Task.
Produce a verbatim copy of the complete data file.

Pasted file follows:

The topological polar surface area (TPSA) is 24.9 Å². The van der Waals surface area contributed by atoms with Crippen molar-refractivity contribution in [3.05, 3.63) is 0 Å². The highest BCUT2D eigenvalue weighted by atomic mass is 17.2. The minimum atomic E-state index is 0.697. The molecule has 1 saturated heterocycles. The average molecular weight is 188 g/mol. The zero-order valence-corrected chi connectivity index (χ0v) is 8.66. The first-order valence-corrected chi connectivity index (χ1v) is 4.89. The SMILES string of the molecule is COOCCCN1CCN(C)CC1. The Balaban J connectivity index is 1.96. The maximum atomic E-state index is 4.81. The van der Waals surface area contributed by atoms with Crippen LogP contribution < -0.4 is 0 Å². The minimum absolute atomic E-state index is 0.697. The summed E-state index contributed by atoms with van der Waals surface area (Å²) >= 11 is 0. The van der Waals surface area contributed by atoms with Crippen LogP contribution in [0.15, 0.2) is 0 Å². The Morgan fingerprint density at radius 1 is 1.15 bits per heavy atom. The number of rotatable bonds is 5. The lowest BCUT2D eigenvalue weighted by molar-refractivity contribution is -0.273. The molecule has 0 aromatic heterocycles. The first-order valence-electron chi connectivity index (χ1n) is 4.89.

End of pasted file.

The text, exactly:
The topological polar surface area (TPSA) is 24.9 Å². The van der Waals surface area contributed by atoms with Crippen molar-refractivity contribution in [3.05, 3.63) is 0 Å². The highest BCUT2D eigenvalue weighted by atomic mass is 17.2. The minimum atomic E-state index is 0.697. The molecule has 1 saturated heterocycles. The average molecular weight is 188 g/mol. The zero-order valence-corrected chi connectivity index (χ0v) is 8.66. The first-order valence-corrected chi connectivity index (χ1v) is 4.89. The SMILES string of the molecule is COOCCCN1CCN(C)CC1. The Balaban J connectivity index is 1.96. The maximum atomic E-state index is 4.81. The van der Waals surface area contributed by atoms with Crippen LogP contribution < -0.4 is 0 Å². The minimum absolute atomic E-state index is 0.697. The summed E-state index contributed by atoms with van der Waals surface area (Å²) >= 11 is 0. The van der Waals surface area contributed by atoms with Crippen LogP contribution in [0.15, 0.2) is 0 Å². The Morgan fingerprint density at radius 1 is 1.15 bits per heavy atom. The number of rotatable bonds is 5. The lowest BCUT2D eigenvalue weighted by molar-refractivity contribution is -0.273. The molecule has 0 aromatic heterocycles. The first-order valence-electron chi connectivity index (χ1n) is 4.89.